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As many of you know, I haven’t always been the biggest fan of Cheaney, not so much in the sense that I did not like their styles and shoes in general but more so that I was not a fan of their lasts (not the shapes, but rather the unbalanced proportions) and the way that a lot of their benchgrade stuff looked (and felt). But, even since their Imperial line has surfaced into the industry, I must have admit that I have been thoroughly impressed not only with the making (sharp bevelled waists with fiddleback & high quality leather) but also the design and last shapes (not so much this one but another rather). Ever since Church’s was taken over by Prada, the Church family went into another venture, and took over Cheaney. While that was some time ago, it would appear that since the acquisition, the new owners have done their bit to up the ability of the Cheaney made product, by offering a legitimate handgrade line that offers unique models such as this interesting balmoral oxford.. Believe it or not, I now frequently pass by Cheaney, here in London, in the hopes to find something new and intriguing….Often I am let down (as it appears that the store does not carry as cool of stuff as this) but at least I find it on the amazing web…..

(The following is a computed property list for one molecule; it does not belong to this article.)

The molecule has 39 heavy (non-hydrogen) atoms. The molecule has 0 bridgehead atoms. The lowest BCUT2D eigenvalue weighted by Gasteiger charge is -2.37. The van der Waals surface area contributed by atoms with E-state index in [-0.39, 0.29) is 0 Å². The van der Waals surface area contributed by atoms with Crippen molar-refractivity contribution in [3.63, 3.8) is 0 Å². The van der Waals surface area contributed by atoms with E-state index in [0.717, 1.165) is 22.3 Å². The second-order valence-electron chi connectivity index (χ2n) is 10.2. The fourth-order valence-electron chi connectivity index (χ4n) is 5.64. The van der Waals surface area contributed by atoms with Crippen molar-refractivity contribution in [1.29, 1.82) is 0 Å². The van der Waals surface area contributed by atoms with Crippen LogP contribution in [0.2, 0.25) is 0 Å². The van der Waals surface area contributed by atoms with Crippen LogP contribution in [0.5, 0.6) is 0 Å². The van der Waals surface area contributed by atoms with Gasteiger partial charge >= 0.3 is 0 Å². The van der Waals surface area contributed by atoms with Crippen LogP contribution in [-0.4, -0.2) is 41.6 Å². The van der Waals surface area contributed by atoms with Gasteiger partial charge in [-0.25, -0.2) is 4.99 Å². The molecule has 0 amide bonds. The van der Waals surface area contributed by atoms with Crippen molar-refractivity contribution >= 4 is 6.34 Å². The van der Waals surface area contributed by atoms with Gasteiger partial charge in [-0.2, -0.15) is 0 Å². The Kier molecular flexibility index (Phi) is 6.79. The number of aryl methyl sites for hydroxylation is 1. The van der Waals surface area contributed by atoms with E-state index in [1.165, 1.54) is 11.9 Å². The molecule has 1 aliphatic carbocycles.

Pictures Courtesy of Style Forum

8 thoughts on “Cheaney – Times Have Changed”

  1. That’s a very attractive shoe. . . But I like your own designs even more. Sadly, they are too dear for my own pocketbook, but a guy can dream, right?

    Best Regards,

    Heinz-Ulrich von B.
    The Average Guy’s Guide to Classic Style

  2. What I particularly prize on this blog is its search and archival functions. Intrigued and delighted by the fiddle form – I was able to pull quite a bit of information from previous blog posts regarding the fabrication of the sole and other beautiful images of its form. It is an exquisite detail. It matters not at all that others can’t see it. I’m curious Mr. Fitzpatrick; It’s often said that a stone will dictate to a sculptor what is trapped inside. Do you ever experience a sense that a shoe should go in a particular direction – or is that the element expressed in your initial design? – Regards all.

    1. at what stage are you referring to? I am not sure if you found posts in which I showed the making of my own bespoke shoes, but I must say that I now only design them. For me, certain shapes (lasts) should only go with certain designs, but when I design, I simply let my hand go free and start drawing lines that I think are unique and then go over them to refine them into something marketable. Sometimes, I have crazy designs, but then other times they come out elegant and something unique, but I don’t really plan them, I just let my hand do the work without letting my brain tell it what to do….not sure if I answered your question, but….

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